Scientists demonstrate promising new diabetes treatment

Researchers have demonstrated a promising new diabetes treatment that could one day be used to prevent type 2 diabetes from occurring.

Using an experimental chemical compound, a team of scientists from the Scripps Research Institute in the US have demonstrated an effective treatment for type 2 diabetes that may one day prevent the condition from presenting at all.

A paper published in Nature Communications outlines how using an experimental compound known as IXA4 on obese mice activates natural signalling pathways which protect the body from metabolic changes that would normally lead to type 2 diabetes.

“We were able to activate this pathway in both the liver and the pancreas with this one compound, and that added up to a significant overall improvement in metabolic health of obese animals,” says study co-author Professor Luke Wiseman.

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After just eight weeks, the treated mice had improved glucose metabolism and insulin activity, lower fat build-up and inflammation in the liver, and no loss of insulin-producing cells in the pancreas compared to untreated obese mice.

According to the Australian Institute of Health and Welfare (AIHW) there are around one million Australians currently living with type 2 diabetes and the disease contributes to over 16,000 deaths annually.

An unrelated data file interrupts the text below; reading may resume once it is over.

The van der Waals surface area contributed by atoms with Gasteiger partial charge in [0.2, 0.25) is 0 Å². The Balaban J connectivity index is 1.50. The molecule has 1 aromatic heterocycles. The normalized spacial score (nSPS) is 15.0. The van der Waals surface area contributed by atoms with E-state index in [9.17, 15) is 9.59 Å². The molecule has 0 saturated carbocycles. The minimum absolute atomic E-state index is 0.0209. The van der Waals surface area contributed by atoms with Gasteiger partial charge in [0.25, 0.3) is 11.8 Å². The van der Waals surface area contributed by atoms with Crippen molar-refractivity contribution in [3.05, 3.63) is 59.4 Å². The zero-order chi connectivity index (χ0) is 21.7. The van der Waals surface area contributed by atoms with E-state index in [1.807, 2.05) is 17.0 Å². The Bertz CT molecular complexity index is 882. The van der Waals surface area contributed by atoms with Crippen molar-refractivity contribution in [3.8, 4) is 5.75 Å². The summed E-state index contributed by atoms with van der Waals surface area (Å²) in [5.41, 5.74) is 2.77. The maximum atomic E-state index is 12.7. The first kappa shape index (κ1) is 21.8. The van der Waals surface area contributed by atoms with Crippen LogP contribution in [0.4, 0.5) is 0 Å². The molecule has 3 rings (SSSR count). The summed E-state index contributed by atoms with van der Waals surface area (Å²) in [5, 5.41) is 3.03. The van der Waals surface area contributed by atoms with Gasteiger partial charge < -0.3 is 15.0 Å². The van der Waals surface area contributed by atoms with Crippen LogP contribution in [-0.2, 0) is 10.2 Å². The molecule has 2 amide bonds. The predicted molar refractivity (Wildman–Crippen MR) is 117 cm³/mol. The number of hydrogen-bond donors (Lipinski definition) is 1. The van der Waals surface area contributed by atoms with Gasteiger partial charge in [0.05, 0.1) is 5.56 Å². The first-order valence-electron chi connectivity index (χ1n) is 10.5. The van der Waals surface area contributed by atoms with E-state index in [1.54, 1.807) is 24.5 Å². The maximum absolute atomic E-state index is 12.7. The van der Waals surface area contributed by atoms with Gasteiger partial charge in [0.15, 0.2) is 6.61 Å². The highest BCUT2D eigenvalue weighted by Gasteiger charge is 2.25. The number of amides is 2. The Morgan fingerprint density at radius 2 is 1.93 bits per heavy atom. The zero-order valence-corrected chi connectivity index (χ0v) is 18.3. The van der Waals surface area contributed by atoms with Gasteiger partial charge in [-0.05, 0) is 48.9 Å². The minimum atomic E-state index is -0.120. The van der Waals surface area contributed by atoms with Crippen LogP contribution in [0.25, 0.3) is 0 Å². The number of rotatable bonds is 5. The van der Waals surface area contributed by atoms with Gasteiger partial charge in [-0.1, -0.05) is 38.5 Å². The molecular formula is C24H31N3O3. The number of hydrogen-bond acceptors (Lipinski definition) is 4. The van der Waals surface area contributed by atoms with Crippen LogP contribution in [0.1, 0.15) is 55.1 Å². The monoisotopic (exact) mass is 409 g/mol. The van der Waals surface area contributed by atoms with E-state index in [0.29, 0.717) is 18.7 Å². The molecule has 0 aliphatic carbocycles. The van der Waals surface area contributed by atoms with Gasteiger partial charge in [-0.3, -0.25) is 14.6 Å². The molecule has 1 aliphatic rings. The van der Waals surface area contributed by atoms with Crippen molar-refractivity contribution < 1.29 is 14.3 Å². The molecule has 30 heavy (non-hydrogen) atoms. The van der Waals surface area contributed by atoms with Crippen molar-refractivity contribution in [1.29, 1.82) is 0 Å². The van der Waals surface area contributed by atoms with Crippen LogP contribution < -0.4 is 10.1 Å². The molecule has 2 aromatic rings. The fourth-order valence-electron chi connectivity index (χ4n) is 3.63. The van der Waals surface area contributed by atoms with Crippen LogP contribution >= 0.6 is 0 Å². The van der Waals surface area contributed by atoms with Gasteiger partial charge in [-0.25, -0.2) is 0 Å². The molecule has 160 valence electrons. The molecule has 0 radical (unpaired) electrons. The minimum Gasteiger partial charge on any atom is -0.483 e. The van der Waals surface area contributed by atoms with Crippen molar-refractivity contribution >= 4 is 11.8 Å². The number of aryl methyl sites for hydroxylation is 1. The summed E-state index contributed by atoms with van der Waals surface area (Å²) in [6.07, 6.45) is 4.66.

Type 2 diabetes is the most common form of the disease, and usually develops later in life than type 1. Type 2 diabetes is a chronic condition marked by high levels of glucose in the blood caused by the patient’s body not producing enough insulin and/or their body not using it effectively.

Diabetes is associated with myriad complications which affect the feet, eyes, kidneys and heart. Nerve damage in the lower limbs affects around 13 per cent of Australians with diabetes and diabetic retinopathy occurs in over 15 per cent of Australians with diabetes. Diabetes is now the leading cause of end-stage kidney disease.

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Genetics do play a role in the development of type 2 diabetes but the disease is more often associated with unhealthy habits including physical inactivity, poor diet, being overweight or obese, and smoking.

Currently, type 2 diabetes can be managed with changes to diet and exercise, oral glucose-lowering medications, non-insulin injectable glucose-lowering medications, insulin injections, or a combination of these methods.

The research team hopes the IXA4 treatment can become a regular part of type 2 diabetes prevention and treatment.

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IXA4 can reach only a limited set of tissues including the liver and pancreas, and so the team is now developing other compounds that can be absorbed by a broader range of cells – including fat cells.

“We’re also continuing to work with IXA4 as a potential treatment for other metabolic disorders such as fatty liver disease,” says research co-author Professor Enrique Saez.

Would you consider taking this compound to treat your diabetes? Or would you need to see more evidence first? Let us know in the comments section below.

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Written by Brad Lockyer

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